g Geist, 1966; Jarman, 1983) Clearly, more quantitative analyse

g. Geist, 1966; Jarman, 1983). Clearly, more quantitative analyses of this variation in exaggerated structures are needed before general conclusions

can be made with confidence. Nevertheless, data currently available strongly support a sexual selection function for these traits. In sum, we agree with Padian & Horner that pluralistic explanations are likely necessary for a full functional understanding of exaggerated, or ‘bizarre’, structures in dinosaurs. Species recognition is by no means unlikely as a secondary function for some of these structures, but their large and costly nature coupled with their high variability within species indicates strongly that their primary function involved mate competition, either as weaponry used in intrasexual agonistic behaviours, or as ornaments used in selleck Selleck GS1101 intra- and intersexual interactions. “
“Shrinkage in body length, followed by growth, has rarely been

documented in vertebrates and has been associated with stressful energetic and environmental conditions. Here, we document reversible shrinkage in an amphibian for the first time. Jollyville Plateau salamanders Eurycea tonkawae are neotenic (attain maturity while retaining an aquatic larval form) and inhabit springs and caves of a dissected aquifer in Travis County, TX, USA. We conducted mark-recapture surveys on a spring-dwelling population before and after an exceptional drought in 2008. Use of unique marks and digital photographs of individuals provided precise information on salamander growth rates during and after a period in which salamanders retreated to underground refugia to avoid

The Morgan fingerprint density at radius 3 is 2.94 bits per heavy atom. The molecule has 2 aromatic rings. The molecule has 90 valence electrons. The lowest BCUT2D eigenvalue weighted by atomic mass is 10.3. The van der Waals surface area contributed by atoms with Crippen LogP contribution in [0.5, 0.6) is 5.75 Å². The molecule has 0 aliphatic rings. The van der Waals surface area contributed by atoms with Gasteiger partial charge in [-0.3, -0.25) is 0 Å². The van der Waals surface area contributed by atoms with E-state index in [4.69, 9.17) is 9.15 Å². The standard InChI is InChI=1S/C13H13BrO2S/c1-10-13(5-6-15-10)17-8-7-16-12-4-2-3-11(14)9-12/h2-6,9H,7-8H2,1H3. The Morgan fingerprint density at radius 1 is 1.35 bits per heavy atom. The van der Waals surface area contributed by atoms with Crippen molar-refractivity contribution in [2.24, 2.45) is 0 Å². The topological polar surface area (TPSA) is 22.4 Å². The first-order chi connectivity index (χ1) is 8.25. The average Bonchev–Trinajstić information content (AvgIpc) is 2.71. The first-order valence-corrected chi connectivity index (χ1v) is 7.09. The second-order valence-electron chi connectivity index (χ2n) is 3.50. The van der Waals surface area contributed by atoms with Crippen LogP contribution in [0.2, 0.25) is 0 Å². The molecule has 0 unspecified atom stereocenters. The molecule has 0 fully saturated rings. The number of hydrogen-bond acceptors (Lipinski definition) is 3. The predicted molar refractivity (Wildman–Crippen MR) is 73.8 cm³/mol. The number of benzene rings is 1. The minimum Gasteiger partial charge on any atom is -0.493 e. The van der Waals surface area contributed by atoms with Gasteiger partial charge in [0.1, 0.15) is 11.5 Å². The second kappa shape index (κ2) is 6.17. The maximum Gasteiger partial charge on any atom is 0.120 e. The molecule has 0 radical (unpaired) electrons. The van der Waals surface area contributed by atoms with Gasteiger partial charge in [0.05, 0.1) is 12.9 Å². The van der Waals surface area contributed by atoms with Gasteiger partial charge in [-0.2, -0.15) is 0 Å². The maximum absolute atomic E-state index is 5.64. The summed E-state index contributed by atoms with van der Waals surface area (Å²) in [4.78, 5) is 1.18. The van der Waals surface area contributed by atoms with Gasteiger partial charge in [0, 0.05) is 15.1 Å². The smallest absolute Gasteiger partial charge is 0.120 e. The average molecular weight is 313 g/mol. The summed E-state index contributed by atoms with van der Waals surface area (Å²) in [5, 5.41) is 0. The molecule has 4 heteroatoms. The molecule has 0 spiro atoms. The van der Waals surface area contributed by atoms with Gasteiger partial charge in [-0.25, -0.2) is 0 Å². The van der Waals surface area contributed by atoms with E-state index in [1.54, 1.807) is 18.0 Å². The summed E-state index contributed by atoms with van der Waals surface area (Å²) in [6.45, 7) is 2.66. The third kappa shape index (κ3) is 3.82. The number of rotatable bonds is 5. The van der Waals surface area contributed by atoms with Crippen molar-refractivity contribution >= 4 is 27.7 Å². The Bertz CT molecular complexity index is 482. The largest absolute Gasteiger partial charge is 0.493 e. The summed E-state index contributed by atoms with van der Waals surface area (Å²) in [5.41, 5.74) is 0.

desiccation during the drought. Tail width decreased significantly during the drought indicating a reduction in energy stores, a consequence of stressful environmental selleck screening library conditions. Unexpectedly, body length shrinkage also occurred during the drought and was followed by positive growth when spring flow resumed. Body length shrinkage could be an adaptation to coping with long periods of low food availability although its long-term effects are unknown. Given the influence of body size on many ecological and physiological characteristics of organisms, plasticity in body size may have important consequences that go undetected by researchers if shrinkage is ignored. “
“Foraging behaviour plays a key role in growth, survival and reproduction. Male ungulates in temperate environments show seasonal fluctuations in uptake and use of energy, with summer accumulation of reserves later used to sustain the costs of the mating season. To date, however, very little information is available on the foraging behaviour of individuals adopting alternative reproductive tactics.

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